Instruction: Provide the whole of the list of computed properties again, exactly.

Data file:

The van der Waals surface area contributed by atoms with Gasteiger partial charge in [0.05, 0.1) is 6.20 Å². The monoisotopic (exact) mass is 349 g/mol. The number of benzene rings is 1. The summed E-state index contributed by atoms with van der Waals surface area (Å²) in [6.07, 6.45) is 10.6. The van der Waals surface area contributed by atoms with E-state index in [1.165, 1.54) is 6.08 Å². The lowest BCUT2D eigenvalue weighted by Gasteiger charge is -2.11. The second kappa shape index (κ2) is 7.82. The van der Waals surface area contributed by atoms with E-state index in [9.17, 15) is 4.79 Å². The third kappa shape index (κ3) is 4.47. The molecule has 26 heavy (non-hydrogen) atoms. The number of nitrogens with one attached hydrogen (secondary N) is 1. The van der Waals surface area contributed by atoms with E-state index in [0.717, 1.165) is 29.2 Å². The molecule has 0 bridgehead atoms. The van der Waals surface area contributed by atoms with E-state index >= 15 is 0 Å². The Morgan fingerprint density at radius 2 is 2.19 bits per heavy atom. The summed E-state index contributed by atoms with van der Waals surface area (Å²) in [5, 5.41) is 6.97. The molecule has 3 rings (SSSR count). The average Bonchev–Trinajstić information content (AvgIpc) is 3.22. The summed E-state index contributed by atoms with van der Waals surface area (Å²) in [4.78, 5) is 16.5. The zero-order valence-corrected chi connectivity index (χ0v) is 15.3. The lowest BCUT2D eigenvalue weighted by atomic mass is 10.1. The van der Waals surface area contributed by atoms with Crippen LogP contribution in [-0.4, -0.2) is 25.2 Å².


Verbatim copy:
The van der Waals surface area contributed by atoms with Gasteiger partial charge in [0.05, 0.1) is 6.20 Å². The monoisotopic (exact) mass is 349 g/mol. The number of benzene rings is 1. The summed E-state index contributed by atoms with van der Waals surface area (Å²) in [6.07, 6.45) is 10.6. The van der Waals surface area contributed by atoms with E-state index in [1.165, 1.54) is 6.08 Å². The lowest BCUT2D eigenvalue weighted by Gasteiger charge is -2.11. The second kappa shape index (κ2) is 7.82. The van der Waals surface area contributed by atoms with E-state index in [9.17, 15) is 4.79 Å². The third kappa shape index (κ3) is 4.47. The molecule has 26 heavy (non-hydrogen) atoms. The number of nitrogens with one attached hydrogen (secondary N) is 1. The van der Waals surface area contributed by atoms with E-state index in [0.717, 1.165) is 29.2 Å². The molecule has 0 bridgehead atoms. The van der Waals surface area contributed by atoms with E-state index >= 15 is 0 Å². The Morgan fingerprint density at radius 2 is 2.19 bits per heavy atom. The summed E-state index contributed by atoms with van der Waals surface area (Å²) in [5, 5.41) is 6.97. The molecule has 3 rings (SSSR count). The average Bonchev–Trinajstić information content (AvgIpc) is 3.22. The summed E-state index contributed by atoms with van der Waals surface area (Å²) in [4.78, 5) is 16.5. The zero-order valence-corrected chi connectivity index (χ0v) is 15.3. The lowest BCUT2D eigenvalue weighted by atomic mass is 10.1. The van der Waals surface area contributed by atoms with Crippen LogP contribution in [-0.4, -0.2) is 25.2 Å².